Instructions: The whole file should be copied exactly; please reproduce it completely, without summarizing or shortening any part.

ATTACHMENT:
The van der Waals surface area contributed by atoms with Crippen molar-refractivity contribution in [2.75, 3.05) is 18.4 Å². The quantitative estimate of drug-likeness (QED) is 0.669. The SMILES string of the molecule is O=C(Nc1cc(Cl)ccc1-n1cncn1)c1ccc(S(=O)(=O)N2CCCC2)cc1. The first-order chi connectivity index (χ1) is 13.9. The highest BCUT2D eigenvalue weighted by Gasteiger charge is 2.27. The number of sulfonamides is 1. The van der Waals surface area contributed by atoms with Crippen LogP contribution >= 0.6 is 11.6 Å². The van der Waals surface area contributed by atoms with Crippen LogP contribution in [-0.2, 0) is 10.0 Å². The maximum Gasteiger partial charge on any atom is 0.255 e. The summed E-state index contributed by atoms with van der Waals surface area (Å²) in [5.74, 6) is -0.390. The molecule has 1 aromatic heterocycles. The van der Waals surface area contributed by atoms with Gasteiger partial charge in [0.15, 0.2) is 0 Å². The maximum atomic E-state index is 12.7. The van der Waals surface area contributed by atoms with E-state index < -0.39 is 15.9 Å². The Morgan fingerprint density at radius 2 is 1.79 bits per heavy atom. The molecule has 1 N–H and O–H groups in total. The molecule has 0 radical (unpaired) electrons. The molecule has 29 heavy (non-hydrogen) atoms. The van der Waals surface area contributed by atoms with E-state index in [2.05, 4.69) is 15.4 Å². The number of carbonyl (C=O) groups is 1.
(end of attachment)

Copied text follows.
The van der Waals surface area contributed by atoms with Crippen molar-refractivity contribution in [2.75, 3.05) is 18.4 Å². The quantitative estimate of drug-likeness (QED) is 0.669. The SMILES string of the molecule is O=C(Nc1cc(Cl)ccc1-n1cncn1)c1ccc(S(=O)(=O)N2CCCC2)cc1. The first-order chi connectivity index (χ1) is 13.9. The highest BCUT2D eigenvalue weighted by Gasteiger charge is 2.27. The number of sulfonamides is 1. The van der Waals surface area contributed by atoms with Crippen LogP contribution >= 0.6 is 11.6 Å². The van der Waals surface area contributed by atoms with Crippen LogP contribution in [-0.2, 0) is 10.0 Å². The maximum Gasteiger partial charge on any atom is 0.255 e. The summed E-state index contributed by atoms with van der Waals surface area (Å²) in [5.74, 6) is -0.390. The molecule has 1 aromatic heterocycles. The van der Waals surface area contributed by atoms with Gasteiger partial charge in [0.15, 0.2) is 0 Å². The maximum atomic E-state index is 12.7. The van der Waals surface area contributed by atoms with E-state index < -0.39 is 15.9 Å². The Morgan fingerprint density at radius 2 is 1.79 bits per heavy atom. The molecule has 1 N–H and O–H groups in total. The molecule has 0 radical (unpaired) electrons. The molecule has 29 heavy (non-hydrogen) atoms. The van der Waals surface area contributed by atoms with E-state index in [2.05, 4.69) is 15.4 Å². The number of carbonyl (C=O) groups is 1.